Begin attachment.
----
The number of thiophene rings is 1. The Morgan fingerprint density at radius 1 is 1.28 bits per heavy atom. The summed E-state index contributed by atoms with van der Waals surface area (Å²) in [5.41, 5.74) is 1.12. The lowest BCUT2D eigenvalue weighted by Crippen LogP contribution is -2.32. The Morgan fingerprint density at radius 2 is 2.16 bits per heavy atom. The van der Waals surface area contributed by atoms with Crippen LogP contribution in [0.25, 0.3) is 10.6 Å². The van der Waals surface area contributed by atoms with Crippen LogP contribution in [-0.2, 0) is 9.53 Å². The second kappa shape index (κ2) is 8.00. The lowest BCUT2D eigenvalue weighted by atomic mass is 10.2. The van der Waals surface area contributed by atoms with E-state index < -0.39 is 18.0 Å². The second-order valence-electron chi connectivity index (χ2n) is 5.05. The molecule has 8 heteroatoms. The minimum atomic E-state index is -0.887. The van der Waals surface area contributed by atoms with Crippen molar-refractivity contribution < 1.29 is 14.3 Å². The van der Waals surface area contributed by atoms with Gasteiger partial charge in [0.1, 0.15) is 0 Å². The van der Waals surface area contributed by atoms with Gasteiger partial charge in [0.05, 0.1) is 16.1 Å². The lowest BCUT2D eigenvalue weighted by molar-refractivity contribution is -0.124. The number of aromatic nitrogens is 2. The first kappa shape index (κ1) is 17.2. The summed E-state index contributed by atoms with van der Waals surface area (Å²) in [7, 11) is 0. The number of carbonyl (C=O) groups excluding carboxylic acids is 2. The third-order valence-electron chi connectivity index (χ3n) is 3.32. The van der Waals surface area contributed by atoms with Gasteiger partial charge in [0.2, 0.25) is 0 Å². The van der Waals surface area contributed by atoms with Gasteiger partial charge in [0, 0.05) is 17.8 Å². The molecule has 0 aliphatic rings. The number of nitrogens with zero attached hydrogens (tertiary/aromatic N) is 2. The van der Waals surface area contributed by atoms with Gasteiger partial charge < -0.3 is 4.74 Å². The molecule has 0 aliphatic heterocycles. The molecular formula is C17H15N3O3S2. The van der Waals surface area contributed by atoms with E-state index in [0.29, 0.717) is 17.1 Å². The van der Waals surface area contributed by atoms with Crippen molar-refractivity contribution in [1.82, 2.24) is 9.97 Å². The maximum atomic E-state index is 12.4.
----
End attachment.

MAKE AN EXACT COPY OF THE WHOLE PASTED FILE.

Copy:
The number of thiophene rings is 1. The Morgan fingerprint density at radius 1 is 1.28 bits per heavy atom. The summed E-state index contributed by atoms with van der Waals surface area (Å²) in [5.41, 5.74) is 1.12. The lowest BCUT2D eigenvalue weighted by Crippen LogP contribution is -2.32. The Morgan fingerprint density at radius 2 is 2.16 bits per heavy atom. The van der Waals surface area contributed by atoms with Crippen LogP contribution in [0.25, 0.3) is 10.6 Å². The van der Waals surface area contributed by atoms with Crippen LogP contribution in [-0.2, 0) is 9.53 Å². The second kappa shape index (κ2) is 8.00. The lowest BCUT2D eigenvalue weighted by atomic mass is 10.2. The van der Waals surface area contributed by atoms with E-state index < -0.39 is 18.0 Å². The second-order valence-electron chi connectivity index (χ2n) is 5.05. The molecule has 8 heteroatoms. The minimum atomic E-state index is -0.887. The van der Waals surface area contributed by atoms with Crippen molar-refractivity contribution < 1.29 is 14.3 Å². The van der Waals surface area contributed by atoms with Gasteiger partial charge in [0.1, 0.15) is 0 Å². The van der Waals surface area contributed by atoms with Gasteiger partial charge in [0.05, 0.1) is 16.1 Å². The lowest BCUT2D eigenvalue weighted by molar-refractivity contribution is -0.124. The number of aromatic nitrogens is 2. The first kappa shape index (κ1) is 17.2. The summed E-state index contributed by atoms with van der Waals surface area (Å²) in [7, 11) is 0. The number of carbonyl (C=O) groups excluding carboxylic acids is 2. The third-order valence-electron chi connectivity index (χ3n) is 3.32. The van der Waals surface area contributed by atoms with Gasteiger partial charge in [0.2, 0.25) is 0 Å². The van der Waals surface area contributed by atoms with Gasteiger partial charge in [0, 0.05) is 17.8 Å². The molecule has 0 aliphatic rings. The number of nitrogens with zero attached hydrogens (tertiary/aromatic N) is 2. The van der Waals surface area contributed by atoms with Gasteiger partial charge < -0.3 is 4.74 Å². The molecule has 0 aliphatic heterocycles. The molecular formula is C17H15N3O3S2. The van der Waals surface area contributed by atoms with E-state index in [0.29, 0.717) is 17.1 Å². The van der Waals surface area contributed by atoms with Crippen molar-refractivity contribution in [1.82, 2.24) is 9.97 Å². The maximum atomic E-state index is 12.4.